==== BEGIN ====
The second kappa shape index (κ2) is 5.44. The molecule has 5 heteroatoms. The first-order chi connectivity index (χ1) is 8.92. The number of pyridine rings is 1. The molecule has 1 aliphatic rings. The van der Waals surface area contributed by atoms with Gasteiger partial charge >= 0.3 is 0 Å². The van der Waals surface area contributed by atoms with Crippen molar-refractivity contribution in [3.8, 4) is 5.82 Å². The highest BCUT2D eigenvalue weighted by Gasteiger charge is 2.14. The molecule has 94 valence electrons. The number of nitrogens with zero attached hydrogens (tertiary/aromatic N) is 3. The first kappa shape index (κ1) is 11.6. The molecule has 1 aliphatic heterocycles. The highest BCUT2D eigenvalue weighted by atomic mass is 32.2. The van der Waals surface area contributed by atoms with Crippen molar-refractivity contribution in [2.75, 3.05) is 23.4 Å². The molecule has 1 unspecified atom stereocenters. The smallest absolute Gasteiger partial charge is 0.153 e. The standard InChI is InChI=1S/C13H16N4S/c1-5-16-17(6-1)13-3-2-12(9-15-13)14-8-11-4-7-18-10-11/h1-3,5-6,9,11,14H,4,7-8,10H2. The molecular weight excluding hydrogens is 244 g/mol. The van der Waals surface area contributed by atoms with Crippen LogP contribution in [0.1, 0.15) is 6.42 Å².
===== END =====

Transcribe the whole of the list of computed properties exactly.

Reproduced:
The second kappa shape index (κ2) is 5.44. The molecule has 5 heteroatoms. The first-order chi connectivity index (χ1) is 8.92. The number of pyridine rings is 1. The molecule has 1 aliphatic rings. The van der Waals surface area contributed by atoms with Gasteiger partial charge >= 0.3 is 0 Å². The van der Waals surface area contributed by atoms with Crippen molar-refractivity contribution in [3.8, 4) is 5.82 Å². The highest BCUT2D eigenvalue weighted by Gasteiger charge is 2.14. The molecule has 94 valence electrons. The number of nitrogens with zero attached hydrogens (tertiary/aromatic N) is 3. The first kappa shape index (κ1) is 11.6. The molecule has 1 aliphatic heterocycles. The highest BCUT2D eigenvalue weighted by atomic mass is 32.2. The van der Waals surface area contributed by atoms with Crippen molar-refractivity contribution in [2.75, 3.05) is 23.4 Å². The molecule has 1 unspecified atom stereocenters. The smallest absolute Gasteiger partial charge is 0.153 e. The standard InChI is InChI=1S/C13H16N4S/c1-5-16-17(6-1)13-3-2-12(9-15-13)14-8-11-4-7-18-10-11/h1-3,5-6,9,11,14H,4,7-8,10H2. The molecular weight excluding hydrogens is 244 g/mol. The van der Waals surface area contributed by atoms with Crippen LogP contribution in [0.1, 0.15) is 6.42 Å².